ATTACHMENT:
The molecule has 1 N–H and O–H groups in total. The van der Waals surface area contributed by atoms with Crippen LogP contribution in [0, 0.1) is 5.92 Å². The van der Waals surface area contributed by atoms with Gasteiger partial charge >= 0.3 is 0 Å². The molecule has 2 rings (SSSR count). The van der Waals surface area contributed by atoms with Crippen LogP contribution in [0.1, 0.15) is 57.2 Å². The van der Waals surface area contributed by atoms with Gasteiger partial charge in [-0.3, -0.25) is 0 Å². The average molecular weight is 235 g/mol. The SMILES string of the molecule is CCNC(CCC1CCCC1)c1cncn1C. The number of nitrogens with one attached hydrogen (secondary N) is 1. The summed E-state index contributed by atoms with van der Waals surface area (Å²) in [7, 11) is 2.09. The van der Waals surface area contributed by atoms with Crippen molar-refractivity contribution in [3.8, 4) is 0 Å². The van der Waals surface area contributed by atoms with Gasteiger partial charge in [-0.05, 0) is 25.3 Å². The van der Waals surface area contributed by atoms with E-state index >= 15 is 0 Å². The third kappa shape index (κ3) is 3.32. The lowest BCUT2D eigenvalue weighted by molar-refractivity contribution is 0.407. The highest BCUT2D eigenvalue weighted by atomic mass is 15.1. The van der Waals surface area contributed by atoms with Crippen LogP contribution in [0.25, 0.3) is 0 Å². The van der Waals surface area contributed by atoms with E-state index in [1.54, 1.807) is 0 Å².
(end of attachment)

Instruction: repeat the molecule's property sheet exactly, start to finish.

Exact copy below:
The molecule has 1 N–H and O–H groups in total. The van der Waals surface area contributed by atoms with Crippen LogP contribution in [0, 0.1) is 5.92 Å². The van der Waals surface area contributed by atoms with Gasteiger partial charge >= 0.3 is 0 Å². The molecule has 2 rings (SSSR count). The van der Waals surface area contributed by atoms with Crippen LogP contribution in [0.1, 0.15) is 57.2 Å². The van der Waals surface area contributed by atoms with Gasteiger partial charge in [-0.3, -0.25) is 0 Å². The average molecular weight is 235 g/mol. The SMILES string of the molecule is CCNC(CCC1CCCC1)c1cncn1C. The number of nitrogens with one attached hydrogen (secondary N) is 1. The summed E-state index contributed by atoms with van der Waals surface area (Å²) in [7, 11) is 2.09. The van der Waals surface area contributed by atoms with Crippen molar-refractivity contribution in [3.8, 4) is 0 Å². The van der Waals surface area contributed by atoms with Gasteiger partial charge in [-0.05, 0) is 25.3 Å². The van der Waals surface area contributed by atoms with E-state index >= 15 is 0 Å². The third kappa shape index (κ3) is 3.32. The lowest BCUT2D eigenvalue weighted by molar-refractivity contribution is 0.407. The highest BCUT2D eigenvalue weighted by atomic mass is 15.1. The van der Waals surface area contributed by atoms with Crippen LogP contribution in [0.25, 0.3) is 0 Å². The van der Waals surface area contributed by atoms with E-state index in [1.54, 1.807) is 0 Å².